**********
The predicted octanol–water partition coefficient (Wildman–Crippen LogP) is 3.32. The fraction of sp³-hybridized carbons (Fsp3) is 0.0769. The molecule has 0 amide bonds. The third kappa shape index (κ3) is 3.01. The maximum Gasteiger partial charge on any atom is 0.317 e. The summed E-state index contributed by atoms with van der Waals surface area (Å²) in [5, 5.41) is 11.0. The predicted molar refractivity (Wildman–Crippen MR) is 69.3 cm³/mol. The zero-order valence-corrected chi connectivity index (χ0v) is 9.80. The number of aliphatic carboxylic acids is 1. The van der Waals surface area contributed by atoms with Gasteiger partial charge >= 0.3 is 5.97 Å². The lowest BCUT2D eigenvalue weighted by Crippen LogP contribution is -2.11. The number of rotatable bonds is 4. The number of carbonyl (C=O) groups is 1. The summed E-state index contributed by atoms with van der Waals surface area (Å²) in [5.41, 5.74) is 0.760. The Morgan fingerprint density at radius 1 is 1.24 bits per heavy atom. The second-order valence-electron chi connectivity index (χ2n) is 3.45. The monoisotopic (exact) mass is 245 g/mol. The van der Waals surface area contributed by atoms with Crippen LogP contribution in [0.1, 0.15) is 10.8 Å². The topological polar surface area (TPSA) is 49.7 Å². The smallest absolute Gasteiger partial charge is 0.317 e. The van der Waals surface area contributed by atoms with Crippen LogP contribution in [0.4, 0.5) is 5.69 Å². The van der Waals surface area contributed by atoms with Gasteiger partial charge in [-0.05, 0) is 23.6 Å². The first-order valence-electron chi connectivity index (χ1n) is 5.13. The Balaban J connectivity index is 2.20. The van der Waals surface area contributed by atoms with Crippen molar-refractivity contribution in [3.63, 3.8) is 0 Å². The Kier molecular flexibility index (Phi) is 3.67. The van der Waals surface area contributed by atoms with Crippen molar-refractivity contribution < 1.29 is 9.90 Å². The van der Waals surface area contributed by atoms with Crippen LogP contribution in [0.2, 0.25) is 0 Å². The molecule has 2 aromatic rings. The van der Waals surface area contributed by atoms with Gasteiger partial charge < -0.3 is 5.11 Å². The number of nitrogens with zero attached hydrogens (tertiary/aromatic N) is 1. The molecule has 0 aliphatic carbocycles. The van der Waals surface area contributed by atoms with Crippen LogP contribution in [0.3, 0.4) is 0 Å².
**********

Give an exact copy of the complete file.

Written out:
The predicted octanol–water partition coefficient (Wildman–Crippen LogP) is 3.32. The fraction of sp³-hybridized carbons (Fsp3) is 0.0769. The molecule has 0 amide bonds. The third kappa shape index (κ3) is 3.01. The maximum Gasteiger partial charge on any atom is 0.317 e. The summed E-state index contributed by atoms with van der Waals surface area (Å²) in [5, 5.41) is 11.0. The predicted molar refractivity (Wildman–Crippen MR) is 69.3 cm³/mol. The zero-order valence-corrected chi connectivity index (χ0v) is 9.80. The number of aliphatic carboxylic acids is 1. The van der Waals surface area contributed by atoms with Gasteiger partial charge >= 0.3 is 5.97 Å². The lowest BCUT2D eigenvalue weighted by Crippen LogP contribution is -2.11. The number of rotatable bonds is 4. The number of carbonyl (C=O) groups is 1. The summed E-state index contributed by atoms with van der Waals surface area (Å²) in [5.41, 5.74) is 0.760. The Morgan fingerprint density at radius 1 is 1.24 bits per heavy atom. The second-order valence-electron chi connectivity index (χ2n) is 3.45. The monoisotopic (exact) mass is 245 g/mol. The van der Waals surface area contributed by atoms with Crippen LogP contribution in [0.1, 0.15) is 10.8 Å². The topological polar surface area (TPSA) is 49.7 Å². The smallest absolute Gasteiger partial charge is 0.317 e. The van der Waals surface area contributed by atoms with Crippen LogP contribution in [0.4, 0.5) is 5.69 Å². The van der Waals surface area contributed by atoms with Gasteiger partial charge in [-0.05, 0) is 23.6 Å². The first-order valence-electron chi connectivity index (χ1n) is 5.13. The Balaban J connectivity index is 2.20. The van der Waals surface area contributed by atoms with Crippen molar-refractivity contribution in [3.63, 3.8) is 0 Å². The Kier molecular flexibility index (Phi) is 3.67. The van der Waals surface area contributed by atoms with Crippen molar-refractivity contribution < 1.29 is 9.90 Å². The van der Waals surface area contributed by atoms with Crippen LogP contribution in [0.2, 0.25) is 0 Å². The molecule has 2 aromatic rings. The van der Waals surface area contributed by atoms with Gasteiger partial charge < -0.3 is 5.11 Å². The number of nitrogens with zero attached hydrogens (tertiary/aromatic N) is 1. The molecule has 0 aliphatic carbocycles. The van der Waals surface area contributed by atoms with Crippen LogP contribution in [0.3, 0.4) is 0 Å².